by David M. Sykes, Vice Chair, The Quiet Coalition
If you’ve been looking for a truly quiet space to visit, consider Green Bank, West Virginia, where there’s no WiFi, no cellphone service, no microwave ovens or any other device that generates electromagnetic signals. Known as a National Radio Quiet Zone, it consists of 13,000 square miles of mountainous terrain set aside to protect the Green Bank Observatory, a cluster of radio telescopes.
Have you heard about International Dark Sky Places? The first one in the U.S. is a 1400-square-mile spot in Central Idaho where there’s no artificial light. According to this author, “[t]here are currently 37 official dark sky parks in the United States, 53 in the world. There are only 11 dark sky reserves – which have a larger size requirement than parks – and none of them are in the U.S.”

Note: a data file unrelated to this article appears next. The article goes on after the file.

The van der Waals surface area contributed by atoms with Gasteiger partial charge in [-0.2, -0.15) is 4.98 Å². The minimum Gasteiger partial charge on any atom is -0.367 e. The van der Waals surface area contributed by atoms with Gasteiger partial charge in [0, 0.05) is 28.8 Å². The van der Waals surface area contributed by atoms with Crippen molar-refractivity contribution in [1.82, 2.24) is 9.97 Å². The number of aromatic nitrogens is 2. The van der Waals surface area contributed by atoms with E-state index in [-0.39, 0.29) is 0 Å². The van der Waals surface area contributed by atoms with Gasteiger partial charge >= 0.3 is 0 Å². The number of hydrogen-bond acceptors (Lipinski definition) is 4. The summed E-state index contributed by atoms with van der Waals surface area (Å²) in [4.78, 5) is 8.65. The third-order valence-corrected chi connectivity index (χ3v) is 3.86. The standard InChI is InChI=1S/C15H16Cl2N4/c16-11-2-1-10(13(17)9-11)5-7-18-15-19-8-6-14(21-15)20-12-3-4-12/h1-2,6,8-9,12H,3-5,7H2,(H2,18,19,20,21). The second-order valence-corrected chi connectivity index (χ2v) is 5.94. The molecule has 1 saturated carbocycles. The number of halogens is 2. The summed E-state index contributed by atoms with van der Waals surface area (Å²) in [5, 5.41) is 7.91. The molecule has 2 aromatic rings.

In fact, “acoustic ecology” is an emerging field, so if you’re interested in “eco-tourism” you’re among a growing group of people who seek out quiet places around the world.
But as the author of the New York Times piece on Green Bank notes, “[t]o experience the deepest solitude, you need to enter the land where the internet ends.”
A few years ago, I worked with others to help turn George Prochnik’s 2011 book “In Pursuit of Silence” into a feature-length documentary film of the same name. What we learned in the process is how scarce truly “quiet zones” have become, despite the National Park Service’s efforts to preserve them.
So hurry up! Plan a few trips before these “Quiet Zones” disappear!